- Advocacy & Policy
- Research Center
Nowhere in America has the impact of severe weather been more harmful to communities and families than in Louisiana. One analysis conducted for Kiplinger.com found that property damage — largely from Hurricane Katrina — caused the state $32.2 billion in property losses from 2002 to 2011.
And in 2012, we are just weeks into a summer that has already spawned devastating storms, floods, wildfires and heat waves across the nation.
It's hard to imagine a less opportune time to cut funding for weather forecasting. Yet that is exactly what will happen unless Congress repeals mandatory budget cuts scheduled to hit federal programs 2013.
These "sequestration" cuts include a $182 million reduction for the National Oceanic and Atmospheric Administration weather satellite program — putting at risk the very weather satellites that provide life-saving severe weather warnings.
With this devastating cut, development of a new generation of weather satellites will be delayed, risking an increase of what is already projected to be at least a 17-month gap in critical polar-orbiting weather satellite coverage beginning in 2017. National Weather Service forecast models get 85 percent of their data from polar-orbiting NOAA weather satellites. Without this data, weather predictions may wildly miss the mark.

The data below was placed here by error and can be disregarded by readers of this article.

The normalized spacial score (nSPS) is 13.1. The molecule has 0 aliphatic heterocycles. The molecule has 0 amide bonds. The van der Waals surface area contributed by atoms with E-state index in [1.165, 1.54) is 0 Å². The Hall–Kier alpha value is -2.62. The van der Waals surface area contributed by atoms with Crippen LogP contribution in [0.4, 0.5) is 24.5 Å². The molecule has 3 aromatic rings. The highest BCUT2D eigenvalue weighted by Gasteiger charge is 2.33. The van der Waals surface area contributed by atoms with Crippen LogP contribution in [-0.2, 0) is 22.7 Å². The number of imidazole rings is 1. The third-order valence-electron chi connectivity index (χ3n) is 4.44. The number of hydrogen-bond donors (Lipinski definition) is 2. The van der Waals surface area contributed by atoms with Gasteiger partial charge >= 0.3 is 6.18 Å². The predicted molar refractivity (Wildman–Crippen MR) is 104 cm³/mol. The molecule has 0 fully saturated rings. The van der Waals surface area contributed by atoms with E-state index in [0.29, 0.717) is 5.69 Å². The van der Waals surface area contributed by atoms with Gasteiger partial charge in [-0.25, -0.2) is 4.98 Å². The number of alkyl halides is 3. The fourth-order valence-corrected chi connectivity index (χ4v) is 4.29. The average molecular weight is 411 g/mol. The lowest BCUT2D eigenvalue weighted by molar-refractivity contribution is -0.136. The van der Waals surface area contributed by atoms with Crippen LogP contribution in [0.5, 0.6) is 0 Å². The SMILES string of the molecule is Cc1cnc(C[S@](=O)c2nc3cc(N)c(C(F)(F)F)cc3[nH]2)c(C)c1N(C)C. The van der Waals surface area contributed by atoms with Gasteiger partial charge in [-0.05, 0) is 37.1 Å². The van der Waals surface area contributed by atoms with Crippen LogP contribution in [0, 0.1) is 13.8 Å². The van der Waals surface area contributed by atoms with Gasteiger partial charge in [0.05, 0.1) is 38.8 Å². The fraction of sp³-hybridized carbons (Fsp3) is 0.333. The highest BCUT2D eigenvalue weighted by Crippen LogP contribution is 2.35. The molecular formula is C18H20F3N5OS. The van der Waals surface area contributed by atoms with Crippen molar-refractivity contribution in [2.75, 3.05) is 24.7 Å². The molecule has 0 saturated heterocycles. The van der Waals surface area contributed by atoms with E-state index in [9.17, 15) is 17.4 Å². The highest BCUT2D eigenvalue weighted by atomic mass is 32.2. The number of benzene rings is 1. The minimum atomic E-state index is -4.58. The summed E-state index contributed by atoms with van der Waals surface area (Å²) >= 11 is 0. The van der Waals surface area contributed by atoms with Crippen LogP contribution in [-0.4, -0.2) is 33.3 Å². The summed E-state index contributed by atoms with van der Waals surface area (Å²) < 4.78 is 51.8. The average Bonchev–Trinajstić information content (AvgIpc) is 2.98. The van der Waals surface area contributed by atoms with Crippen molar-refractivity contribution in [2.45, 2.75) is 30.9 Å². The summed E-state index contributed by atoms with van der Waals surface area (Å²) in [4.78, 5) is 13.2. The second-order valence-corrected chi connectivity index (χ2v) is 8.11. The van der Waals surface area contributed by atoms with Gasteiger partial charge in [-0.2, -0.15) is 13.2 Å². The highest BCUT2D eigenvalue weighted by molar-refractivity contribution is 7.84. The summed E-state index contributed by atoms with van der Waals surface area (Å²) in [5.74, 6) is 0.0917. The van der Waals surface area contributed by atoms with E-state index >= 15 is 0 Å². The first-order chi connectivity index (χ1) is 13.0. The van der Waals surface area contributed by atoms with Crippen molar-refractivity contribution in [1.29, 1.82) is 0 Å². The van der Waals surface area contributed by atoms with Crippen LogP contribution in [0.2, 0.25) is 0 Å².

In one test last year, NOAA ran models forecasting the 2010 Snowmaggedon blizzard using 1960s-era sea buoys and weather balloons. Without satellite data, models misjudged the storm track by 200 to 300 miles and underestimated snowfall accumulations by 10 inches. Without satellites, NOAA says hurricane tracking would suffer from the same degree of inaccuracy — a thought incomprehensible to coastal communities, where the only defense is adequate time to prepare.
Given their ability to help protect lives and property, isn't weather satellite funding a good investment for the nation?
Many people think so, including former astronaut and NOAA Deputy Administrator Kathryn Sullivan, who recently warned Congress, "These programs require stable and sufficient budgets in order to minimize disruptions that may lead to launch delays and cost increases."
By keeping these programs on track, we can help minimize an estimated $46.5 billion in economic losses caused by severe weather in Louisiana and across the country each year.
We can't afford to let budget cuts take weather forecasting back to the Dark Ages. NOAA satellites save lives and money at a time when our weather is becoming more and more volatile. Congress and the president should avoid these penny-wise, pound-foolish budget cuts, and work to ensure that citizens and communities continue to receive the accurate weather forecasts they've come to count on.